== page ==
Environmental groups are hopeful that incoming Gov. Kathy Hochul will finish the job. The Adirondack Council’s Willie Janeway said this about it in a news release: “Many of the state’s functions inside the Adirondack Park have ground to a halt as the executive branch of government succumbed to administrative paralysis while the current Governor attempted to defend his actions. As Kathy Hochul becomes governor, the entire state will have an opportunity to heal and make progress again.”

It’s important work, as is the road salt study, septic and sewage management and proposed new surveys of park lakes’ changing ecology. We’ll see how the new governor approaches these problems.

Editor’s note: This first appeared in the Explorer’s weekly “Water Line” newsletter. Click here to sign up.

Photo courtesy of Adirondack Watershed Institute


Sunday, July 11, 2021

It’s Debatable: Should New York enforce boat inspections?

Adirondack Watershed Institute boat stewardEditor’s note: This “It’s Debatable” column is running in the July/August 2021 issue of Adirondack Explorer magazine. Click here to subscribe. This issue’s debaters don’t fit neatly into the Explorer’s usual yes/no format, as both support inspections of some kind. We’ve attempted to frame the question in a way to reflect their nuanced views.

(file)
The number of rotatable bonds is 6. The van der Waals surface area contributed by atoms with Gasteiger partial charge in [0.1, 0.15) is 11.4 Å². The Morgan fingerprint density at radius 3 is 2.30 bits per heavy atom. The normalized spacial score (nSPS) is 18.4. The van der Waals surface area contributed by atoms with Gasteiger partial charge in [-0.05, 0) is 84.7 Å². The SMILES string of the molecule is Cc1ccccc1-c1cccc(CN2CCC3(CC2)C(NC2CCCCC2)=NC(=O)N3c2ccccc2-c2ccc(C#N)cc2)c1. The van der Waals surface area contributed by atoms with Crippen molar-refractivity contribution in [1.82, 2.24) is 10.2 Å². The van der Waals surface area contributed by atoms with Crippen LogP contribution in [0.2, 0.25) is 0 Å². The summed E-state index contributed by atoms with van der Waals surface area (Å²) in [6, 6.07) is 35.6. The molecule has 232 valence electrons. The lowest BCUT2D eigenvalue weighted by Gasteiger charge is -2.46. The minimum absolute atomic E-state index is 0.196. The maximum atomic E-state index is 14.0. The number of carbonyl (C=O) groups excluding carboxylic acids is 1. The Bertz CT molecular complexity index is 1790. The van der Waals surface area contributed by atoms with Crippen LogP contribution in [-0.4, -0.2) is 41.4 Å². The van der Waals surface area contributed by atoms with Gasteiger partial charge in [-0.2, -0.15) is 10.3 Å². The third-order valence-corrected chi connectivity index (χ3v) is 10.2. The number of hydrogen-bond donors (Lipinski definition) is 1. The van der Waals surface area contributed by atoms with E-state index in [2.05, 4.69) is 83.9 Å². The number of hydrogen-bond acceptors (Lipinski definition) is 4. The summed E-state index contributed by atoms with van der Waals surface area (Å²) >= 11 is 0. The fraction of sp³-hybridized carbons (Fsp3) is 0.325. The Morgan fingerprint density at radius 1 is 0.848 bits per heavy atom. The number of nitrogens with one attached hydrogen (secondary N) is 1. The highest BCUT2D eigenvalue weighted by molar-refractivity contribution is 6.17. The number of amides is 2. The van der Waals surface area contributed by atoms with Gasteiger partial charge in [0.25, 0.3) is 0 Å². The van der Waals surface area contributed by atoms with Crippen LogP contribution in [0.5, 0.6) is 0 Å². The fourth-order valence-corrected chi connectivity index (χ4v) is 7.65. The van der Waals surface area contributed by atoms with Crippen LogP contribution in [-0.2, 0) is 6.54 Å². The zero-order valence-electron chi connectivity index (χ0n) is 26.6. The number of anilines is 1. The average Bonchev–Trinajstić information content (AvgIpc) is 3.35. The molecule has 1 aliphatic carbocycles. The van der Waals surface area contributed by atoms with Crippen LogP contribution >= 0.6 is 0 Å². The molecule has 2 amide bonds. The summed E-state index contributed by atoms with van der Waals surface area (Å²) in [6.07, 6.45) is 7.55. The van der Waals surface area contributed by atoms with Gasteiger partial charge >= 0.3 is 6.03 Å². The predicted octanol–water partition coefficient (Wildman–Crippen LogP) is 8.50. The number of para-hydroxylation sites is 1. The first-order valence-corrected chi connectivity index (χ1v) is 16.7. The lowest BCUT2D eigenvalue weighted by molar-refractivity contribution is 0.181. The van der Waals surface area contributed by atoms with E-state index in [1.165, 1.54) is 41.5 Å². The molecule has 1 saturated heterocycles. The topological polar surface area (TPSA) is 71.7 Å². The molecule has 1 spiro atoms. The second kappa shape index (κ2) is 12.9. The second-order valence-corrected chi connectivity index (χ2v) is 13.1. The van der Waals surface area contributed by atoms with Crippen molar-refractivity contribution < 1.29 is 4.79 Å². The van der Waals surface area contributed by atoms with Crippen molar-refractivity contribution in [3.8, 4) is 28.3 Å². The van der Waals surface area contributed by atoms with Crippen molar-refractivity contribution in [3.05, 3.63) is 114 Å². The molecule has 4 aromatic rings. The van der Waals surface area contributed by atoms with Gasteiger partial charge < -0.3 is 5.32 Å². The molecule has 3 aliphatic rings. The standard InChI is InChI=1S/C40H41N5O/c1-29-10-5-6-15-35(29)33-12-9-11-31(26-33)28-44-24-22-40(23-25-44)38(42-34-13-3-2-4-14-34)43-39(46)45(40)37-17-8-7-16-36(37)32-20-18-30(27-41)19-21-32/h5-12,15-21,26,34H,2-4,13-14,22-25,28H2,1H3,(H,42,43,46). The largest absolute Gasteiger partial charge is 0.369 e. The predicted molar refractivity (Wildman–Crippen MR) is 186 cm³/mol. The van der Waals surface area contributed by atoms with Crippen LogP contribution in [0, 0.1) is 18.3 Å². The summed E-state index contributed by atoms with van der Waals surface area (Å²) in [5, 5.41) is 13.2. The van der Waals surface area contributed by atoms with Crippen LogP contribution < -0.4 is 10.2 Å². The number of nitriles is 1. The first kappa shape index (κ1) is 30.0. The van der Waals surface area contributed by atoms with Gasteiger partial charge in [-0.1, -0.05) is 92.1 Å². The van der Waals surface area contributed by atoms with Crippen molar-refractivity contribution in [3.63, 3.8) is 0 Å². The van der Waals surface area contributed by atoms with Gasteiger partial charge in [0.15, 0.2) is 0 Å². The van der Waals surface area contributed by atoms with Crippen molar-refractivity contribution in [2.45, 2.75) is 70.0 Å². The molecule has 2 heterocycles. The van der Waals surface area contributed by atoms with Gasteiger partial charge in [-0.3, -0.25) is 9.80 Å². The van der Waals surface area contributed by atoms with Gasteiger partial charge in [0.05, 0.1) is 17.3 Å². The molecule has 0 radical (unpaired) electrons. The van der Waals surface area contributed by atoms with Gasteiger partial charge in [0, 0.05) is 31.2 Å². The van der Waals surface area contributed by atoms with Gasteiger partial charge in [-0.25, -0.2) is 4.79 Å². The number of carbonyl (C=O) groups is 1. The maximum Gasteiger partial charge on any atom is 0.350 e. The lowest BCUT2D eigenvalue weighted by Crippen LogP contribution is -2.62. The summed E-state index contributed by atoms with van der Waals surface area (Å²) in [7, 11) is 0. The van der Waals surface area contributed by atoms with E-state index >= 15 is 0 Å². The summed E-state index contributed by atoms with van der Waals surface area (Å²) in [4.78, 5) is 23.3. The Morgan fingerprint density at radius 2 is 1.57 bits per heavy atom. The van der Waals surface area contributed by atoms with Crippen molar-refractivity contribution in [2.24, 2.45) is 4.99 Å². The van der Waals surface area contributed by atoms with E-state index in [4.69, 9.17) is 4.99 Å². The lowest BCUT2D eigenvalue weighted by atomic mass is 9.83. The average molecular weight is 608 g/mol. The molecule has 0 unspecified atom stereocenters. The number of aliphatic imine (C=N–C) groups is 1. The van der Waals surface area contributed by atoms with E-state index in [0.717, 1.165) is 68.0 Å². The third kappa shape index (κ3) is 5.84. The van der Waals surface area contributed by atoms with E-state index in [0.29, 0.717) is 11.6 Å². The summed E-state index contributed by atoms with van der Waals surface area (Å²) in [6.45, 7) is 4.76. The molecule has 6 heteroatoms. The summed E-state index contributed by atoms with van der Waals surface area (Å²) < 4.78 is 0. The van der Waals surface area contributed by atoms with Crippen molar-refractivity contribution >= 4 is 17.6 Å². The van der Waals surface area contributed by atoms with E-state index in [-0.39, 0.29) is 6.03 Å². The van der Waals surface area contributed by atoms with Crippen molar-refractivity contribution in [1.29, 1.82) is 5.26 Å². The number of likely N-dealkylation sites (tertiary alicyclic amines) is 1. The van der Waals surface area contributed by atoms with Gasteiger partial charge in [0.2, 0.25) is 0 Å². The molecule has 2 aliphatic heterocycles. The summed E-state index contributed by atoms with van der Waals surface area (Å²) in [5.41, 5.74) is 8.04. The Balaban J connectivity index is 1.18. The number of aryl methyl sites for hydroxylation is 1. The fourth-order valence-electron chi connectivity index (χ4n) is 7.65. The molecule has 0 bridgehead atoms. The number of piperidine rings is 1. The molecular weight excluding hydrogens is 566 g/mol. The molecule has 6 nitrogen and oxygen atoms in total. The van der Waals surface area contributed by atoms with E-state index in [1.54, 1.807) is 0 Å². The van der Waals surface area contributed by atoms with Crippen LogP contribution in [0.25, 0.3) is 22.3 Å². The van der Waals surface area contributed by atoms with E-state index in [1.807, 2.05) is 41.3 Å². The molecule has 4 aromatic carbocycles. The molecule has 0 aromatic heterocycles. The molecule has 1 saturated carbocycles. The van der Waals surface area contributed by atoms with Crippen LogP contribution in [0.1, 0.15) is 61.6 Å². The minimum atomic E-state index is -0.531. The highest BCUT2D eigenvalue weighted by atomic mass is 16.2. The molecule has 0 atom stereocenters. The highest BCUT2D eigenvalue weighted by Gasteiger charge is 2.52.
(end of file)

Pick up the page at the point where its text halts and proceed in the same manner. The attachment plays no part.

The question: Should New York enforce boat inspections?

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Saturday, July 3, 2021

The Lake George Association Floating Classroom is Coming July 15th

The Lake George Association’s Floating Classroom will be in Sandy Bay to support the Lake Stewardship Group of Cleverdale Asian Clam Day on Thursday, July 15. Asian Clam Day is a hands-on educational and awareness event for residents and visitors.

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Monday, June 28, 2021

Become a lake protector through Adirondack Park Invasive Plant Program